For the most part, Pond’s is focusing its efforts on the aging baby boomer segment of the market.
“We are going to continue to concentrate on this part of the business,” Cohen said. “AHA’s are here to stay, but the market is expanding now to include other product types. For years, we all talked about taking preventative measures for the skin, in order to stop damage before it started. But people only seemed to get the corrective part of skin care. Now, people are finally catching on to the preventative part.”
Pond’s is banking that this theory will turn its Prevent & Correct skin care product, which was launched last fall, into a $25 million retail brand.
Prevent & Correct is a product that has a different treatment for the day and night that are housed in separate sides of the same container.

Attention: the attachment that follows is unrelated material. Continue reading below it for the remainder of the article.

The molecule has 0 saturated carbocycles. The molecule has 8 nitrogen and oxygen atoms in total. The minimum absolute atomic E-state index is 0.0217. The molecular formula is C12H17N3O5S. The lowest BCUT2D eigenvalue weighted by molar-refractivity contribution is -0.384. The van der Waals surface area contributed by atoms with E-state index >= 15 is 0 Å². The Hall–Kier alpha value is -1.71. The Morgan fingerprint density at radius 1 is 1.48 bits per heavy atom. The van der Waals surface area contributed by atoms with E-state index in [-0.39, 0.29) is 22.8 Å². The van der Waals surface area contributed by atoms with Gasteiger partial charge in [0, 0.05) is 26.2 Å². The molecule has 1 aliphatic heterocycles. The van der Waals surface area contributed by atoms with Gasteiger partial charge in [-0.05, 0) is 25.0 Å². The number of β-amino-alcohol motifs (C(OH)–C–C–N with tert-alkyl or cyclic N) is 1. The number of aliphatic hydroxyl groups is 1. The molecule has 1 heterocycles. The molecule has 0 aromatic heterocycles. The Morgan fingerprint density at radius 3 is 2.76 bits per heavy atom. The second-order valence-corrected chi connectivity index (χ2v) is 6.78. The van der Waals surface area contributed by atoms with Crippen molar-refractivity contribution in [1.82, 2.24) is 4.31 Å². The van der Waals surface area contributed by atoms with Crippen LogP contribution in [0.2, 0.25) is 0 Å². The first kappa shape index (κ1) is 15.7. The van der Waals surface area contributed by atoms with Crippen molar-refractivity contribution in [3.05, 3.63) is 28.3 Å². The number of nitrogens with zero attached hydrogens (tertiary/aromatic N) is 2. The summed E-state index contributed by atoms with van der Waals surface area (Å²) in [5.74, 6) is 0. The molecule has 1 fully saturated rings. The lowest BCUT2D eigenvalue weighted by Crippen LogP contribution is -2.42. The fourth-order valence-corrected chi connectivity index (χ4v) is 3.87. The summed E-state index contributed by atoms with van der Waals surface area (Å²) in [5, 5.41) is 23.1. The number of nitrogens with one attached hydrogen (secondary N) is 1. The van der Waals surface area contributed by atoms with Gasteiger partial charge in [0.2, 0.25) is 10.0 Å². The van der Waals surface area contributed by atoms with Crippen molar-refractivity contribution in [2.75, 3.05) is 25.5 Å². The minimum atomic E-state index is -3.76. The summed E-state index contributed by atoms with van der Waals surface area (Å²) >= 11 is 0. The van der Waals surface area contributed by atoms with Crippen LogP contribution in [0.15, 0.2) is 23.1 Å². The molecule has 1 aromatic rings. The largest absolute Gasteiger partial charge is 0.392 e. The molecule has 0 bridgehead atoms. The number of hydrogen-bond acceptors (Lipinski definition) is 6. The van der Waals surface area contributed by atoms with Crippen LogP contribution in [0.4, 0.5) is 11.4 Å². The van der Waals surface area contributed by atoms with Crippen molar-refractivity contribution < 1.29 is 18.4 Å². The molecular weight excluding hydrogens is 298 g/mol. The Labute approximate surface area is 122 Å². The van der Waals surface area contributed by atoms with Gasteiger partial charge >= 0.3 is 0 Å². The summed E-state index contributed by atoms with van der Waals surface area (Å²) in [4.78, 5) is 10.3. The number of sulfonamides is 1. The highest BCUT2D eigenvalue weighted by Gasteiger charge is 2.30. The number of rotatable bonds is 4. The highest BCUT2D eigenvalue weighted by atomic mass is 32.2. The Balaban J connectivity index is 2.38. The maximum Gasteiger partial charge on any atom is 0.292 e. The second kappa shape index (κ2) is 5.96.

The daytime or preventative portion consists of a light daily moisturizer that is enriched with vitamins, a low level of alpha-hydroxy acids, a conditioning agent and an SPF 8. It was created to combat future skin damage from environmental irritants, sunlight and pollution.
The nighttime or restorative preparation consists of a more emollient night cream and a higher level of acid that is designed to reduce the appearance of fine lines and wrinkles through exfoliation.
Cohen noted that while Renova can only be purchased through a prescription in the pharmacy section of mass doors, the product should have a positive impact on mass skin care as a whole, especially anti-aging products.
“All of the hype surrounding Renova should really bring skin care as a whole into the limelight,” Cohen said. “This will spark a whole new group of consumers to become interested in skin care, and they may not want to see a dermatologist to get an effective product. And since Renova can make the skin sensitive to the sun, it should also boost sales of moisturizers with sunscreens.”